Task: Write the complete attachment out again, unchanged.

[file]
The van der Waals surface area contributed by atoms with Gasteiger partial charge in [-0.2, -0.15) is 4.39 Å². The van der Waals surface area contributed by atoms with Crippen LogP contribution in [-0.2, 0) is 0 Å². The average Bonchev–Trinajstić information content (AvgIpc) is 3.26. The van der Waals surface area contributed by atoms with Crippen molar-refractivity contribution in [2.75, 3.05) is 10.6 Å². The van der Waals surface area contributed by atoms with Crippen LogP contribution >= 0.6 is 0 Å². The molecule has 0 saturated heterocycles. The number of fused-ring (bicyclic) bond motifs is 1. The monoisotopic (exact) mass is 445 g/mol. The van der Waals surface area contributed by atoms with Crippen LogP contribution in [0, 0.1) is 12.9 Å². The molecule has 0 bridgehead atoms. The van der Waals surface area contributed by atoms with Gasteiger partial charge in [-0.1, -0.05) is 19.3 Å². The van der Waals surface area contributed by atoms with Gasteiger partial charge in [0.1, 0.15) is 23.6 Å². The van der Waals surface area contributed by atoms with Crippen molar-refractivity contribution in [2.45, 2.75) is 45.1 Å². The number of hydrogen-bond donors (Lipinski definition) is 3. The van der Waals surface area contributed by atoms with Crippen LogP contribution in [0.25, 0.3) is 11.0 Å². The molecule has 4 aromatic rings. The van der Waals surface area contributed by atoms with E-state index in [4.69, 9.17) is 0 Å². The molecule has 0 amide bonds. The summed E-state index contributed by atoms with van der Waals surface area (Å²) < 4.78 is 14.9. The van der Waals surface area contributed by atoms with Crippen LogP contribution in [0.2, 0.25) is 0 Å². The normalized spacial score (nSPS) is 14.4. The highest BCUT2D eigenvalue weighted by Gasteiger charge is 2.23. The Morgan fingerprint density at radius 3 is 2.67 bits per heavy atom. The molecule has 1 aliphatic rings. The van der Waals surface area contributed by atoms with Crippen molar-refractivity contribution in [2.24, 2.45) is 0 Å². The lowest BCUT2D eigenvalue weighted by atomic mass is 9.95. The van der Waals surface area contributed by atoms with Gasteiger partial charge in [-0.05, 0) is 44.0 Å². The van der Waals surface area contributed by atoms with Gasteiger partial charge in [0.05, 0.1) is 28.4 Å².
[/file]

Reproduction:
The van der Waals surface area contributed by atoms with Gasteiger partial charge in [-0.2, -0.15) is 4.39 Å². The van der Waals surface area contributed by atoms with Crippen LogP contribution in [-0.2, 0) is 0 Å². The average Bonchev–Trinajstić information content (AvgIpc) is 3.26. The van der Waals surface area contributed by atoms with Crippen molar-refractivity contribution in [2.75, 3.05) is 10.6 Å². The van der Waals surface area contributed by atoms with Crippen LogP contribution >= 0.6 is 0 Å². The molecule has 0 saturated heterocycles. The number of fused-ring (bicyclic) bond motifs is 1. The monoisotopic (exact) mass is 445 g/mol. The van der Waals surface area contributed by atoms with Crippen LogP contribution in [0, 0.1) is 12.9 Å². The molecule has 0 bridgehead atoms. The van der Waals surface area contributed by atoms with Gasteiger partial charge in [-0.1, -0.05) is 19.3 Å². The van der Waals surface area contributed by atoms with Gasteiger partial charge in [0.1, 0.15) is 23.6 Å². The van der Waals surface area contributed by atoms with Crippen molar-refractivity contribution in [2.45, 2.75) is 45.1 Å². The number of hydrogen-bond donors (Lipinski definition) is 3. The van der Waals surface area contributed by atoms with Crippen LogP contribution in [0.25, 0.3) is 11.0 Å². The molecule has 4 aromatic rings. The van der Waals surface area contributed by atoms with E-state index in [4.69, 9.17) is 0 Å². The molecule has 0 amide bonds. The summed E-state index contributed by atoms with van der Waals surface area (Å²) < 4.78 is 14.9. The van der Waals surface area contributed by atoms with Crippen LogP contribution in [0.2, 0.25) is 0 Å². The normalized spacial score (nSPS) is 14.4. The highest BCUT2D eigenvalue weighted by Gasteiger charge is 2.23. The Morgan fingerprint density at radius 3 is 2.67 bits per heavy atom. The molecule has 1 aliphatic rings. The van der Waals surface area contributed by atoms with Crippen molar-refractivity contribution in [2.24, 2.45) is 0 Å². The lowest BCUT2D eigenvalue weighted by atomic mass is 9.95. The van der Waals surface area contributed by atoms with Gasteiger partial charge in [-0.05, 0) is 44.0 Å². The van der Waals surface area contributed by atoms with Gasteiger partial charge in [0.05, 0.1) is 28.4 Å².